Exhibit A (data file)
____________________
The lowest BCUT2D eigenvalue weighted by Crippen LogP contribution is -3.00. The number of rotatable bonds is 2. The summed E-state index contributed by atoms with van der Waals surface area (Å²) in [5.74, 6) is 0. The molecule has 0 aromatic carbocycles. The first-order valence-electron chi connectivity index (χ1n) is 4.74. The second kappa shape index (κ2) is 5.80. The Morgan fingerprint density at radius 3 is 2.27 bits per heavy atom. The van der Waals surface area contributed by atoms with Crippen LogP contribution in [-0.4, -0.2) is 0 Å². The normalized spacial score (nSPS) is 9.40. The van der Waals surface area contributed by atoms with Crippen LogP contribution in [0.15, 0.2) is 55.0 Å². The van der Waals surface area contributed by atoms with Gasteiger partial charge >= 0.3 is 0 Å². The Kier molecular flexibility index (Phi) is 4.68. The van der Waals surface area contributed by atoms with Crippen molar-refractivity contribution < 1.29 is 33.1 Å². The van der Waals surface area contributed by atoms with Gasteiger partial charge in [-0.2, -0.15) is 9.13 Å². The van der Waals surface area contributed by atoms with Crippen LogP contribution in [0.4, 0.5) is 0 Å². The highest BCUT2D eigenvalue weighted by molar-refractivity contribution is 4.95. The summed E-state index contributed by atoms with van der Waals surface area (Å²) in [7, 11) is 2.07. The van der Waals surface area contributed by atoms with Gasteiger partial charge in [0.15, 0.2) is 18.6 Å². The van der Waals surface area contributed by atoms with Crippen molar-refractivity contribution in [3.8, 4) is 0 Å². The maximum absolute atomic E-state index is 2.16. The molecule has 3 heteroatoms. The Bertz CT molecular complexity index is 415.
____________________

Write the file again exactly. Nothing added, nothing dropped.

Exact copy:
The lowest BCUT2D eigenvalue weighted by Crippen LogP contribution is -3.00. The number of rotatable bonds is 2. The summed E-state index contributed by atoms with van der Waals surface area (Å²) in [5.74, 6) is 0. The molecule has 0 aromatic carbocycles. The first-order valence-electron chi connectivity index (χ1n) is 4.74. The second kappa shape index (κ2) is 5.80. The Morgan fingerprint density at radius 3 is 2.27 bits per heavy atom. The van der Waals surface area contributed by atoms with Crippen LogP contribution in [-0.4, -0.2) is 0 Å². The normalized spacial score (nSPS) is 9.40. The van der Waals surface area contributed by atoms with Crippen LogP contribution in [0.15, 0.2) is 55.0 Å². The van der Waals surface area contributed by atoms with Gasteiger partial charge >= 0.3 is 0 Å². The Kier molecular flexibility index (Phi) is 4.68. The van der Waals surface area contributed by atoms with Crippen molar-refractivity contribution < 1.29 is 33.1 Å². The van der Waals surface area contributed by atoms with Gasteiger partial charge in [-0.2, -0.15) is 9.13 Å². The van der Waals surface area contributed by atoms with Crippen LogP contribution in [0.4, 0.5) is 0 Å². The highest BCUT2D eigenvalue weighted by molar-refractivity contribution is 4.95. The summed E-state index contributed by atoms with van der Waals surface area (Å²) in [7, 11) is 2.07. The van der Waals surface area contributed by atoms with Gasteiger partial charge in [0.15, 0.2) is 18.6 Å². The van der Waals surface area contributed by atoms with Crippen molar-refractivity contribution in [3.8, 4) is 0 Å². The maximum absolute atomic E-state index is 2.16. The molecule has 3 heteroatoms. The Bertz CT molecular complexity index is 415.